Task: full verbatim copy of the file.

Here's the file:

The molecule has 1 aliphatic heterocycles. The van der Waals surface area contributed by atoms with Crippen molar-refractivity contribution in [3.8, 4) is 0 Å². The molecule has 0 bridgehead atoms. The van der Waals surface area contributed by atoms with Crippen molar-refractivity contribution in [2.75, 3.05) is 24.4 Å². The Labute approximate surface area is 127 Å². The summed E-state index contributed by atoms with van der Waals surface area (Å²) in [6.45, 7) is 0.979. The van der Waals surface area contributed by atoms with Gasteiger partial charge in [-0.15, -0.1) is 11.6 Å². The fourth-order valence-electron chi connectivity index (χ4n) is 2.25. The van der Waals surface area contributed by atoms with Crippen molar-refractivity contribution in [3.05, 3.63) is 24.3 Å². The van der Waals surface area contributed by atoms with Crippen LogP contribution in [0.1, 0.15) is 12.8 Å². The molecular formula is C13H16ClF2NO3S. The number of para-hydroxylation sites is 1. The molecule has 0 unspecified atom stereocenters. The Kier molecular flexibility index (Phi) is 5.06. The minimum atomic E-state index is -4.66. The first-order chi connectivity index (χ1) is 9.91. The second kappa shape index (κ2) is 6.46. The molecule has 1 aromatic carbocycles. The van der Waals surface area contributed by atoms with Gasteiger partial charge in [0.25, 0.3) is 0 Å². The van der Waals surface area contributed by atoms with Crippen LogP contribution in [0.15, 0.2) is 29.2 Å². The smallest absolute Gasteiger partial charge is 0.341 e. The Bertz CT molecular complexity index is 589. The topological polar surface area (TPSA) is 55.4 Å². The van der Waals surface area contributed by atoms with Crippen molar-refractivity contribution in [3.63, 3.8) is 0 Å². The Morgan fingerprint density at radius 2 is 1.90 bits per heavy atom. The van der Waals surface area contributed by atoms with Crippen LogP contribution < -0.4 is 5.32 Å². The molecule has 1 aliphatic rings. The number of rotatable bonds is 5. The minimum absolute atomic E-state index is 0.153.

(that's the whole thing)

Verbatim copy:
The molecule has 1 aliphatic heterocycles. The van der Waals surface area contributed by atoms with Crippen molar-refractivity contribution in [3.8, 4) is 0 Å². The molecule has 0 bridgehead atoms. The van der Waals surface area contributed by atoms with Crippen molar-refractivity contribution in [2.75, 3.05) is 24.4 Å². The Labute approximate surface area is 127 Å². The summed E-state index contributed by atoms with van der Waals surface area (Å²) in [6.45, 7) is 0.979. The van der Waals surface area contributed by atoms with Gasteiger partial charge in [-0.15, -0.1) is 11.6 Å². The fourth-order valence-electron chi connectivity index (χ4n) is 2.25. The van der Waals surface area contributed by atoms with Crippen molar-refractivity contribution in [3.05, 3.63) is 24.3 Å². The van der Waals surface area contributed by atoms with Crippen LogP contribution in [0.1, 0.15) is 12.8 Å². The molecular formula is C13H16ClF2NO3S. The number of para-hydroxylation sites is 1. The molecule has 0 unspecified atom stereocenters. The Kier molecular flexibility index (Phi) is 5.06. The minimum atomic E-state index is -4.66. The first-order chi connectivity index (χ1) is 9.91. The second kappa shape index (κ2) is 6.46. The molecule has 1 aromatic carbocycles. The van der Waals surface area contributed by atoms with Gasteiger partial charge in [0.25, 0.3) is 0 Å². The van der Waals surface area contributed by atoms with Crippen LogP contribution in [0.15, 0.2) is 29.2 Å². The smallest absolute Gasteiger partial charge is 0.341 e. The Bertz CT molecular complexity index is 589. The topological polar surface area (TPSA) is 55.4 Å². The van der Waals surface area contributed by atoms with Crippen molar-refractivity contribution in [3.63, 3.8) is 0 Å². The Morgan fingerprint density at radius 2 is 1.90 bits per heavy atom. The van der Waals surface area contributed by atoms with Crippen LogP contribution < -0.4 is 5.32 Å². The molecule has 1 aliphatic rings. The number of rotatable bonds is 5. The minimum absolute atomic E-state index is 0.153.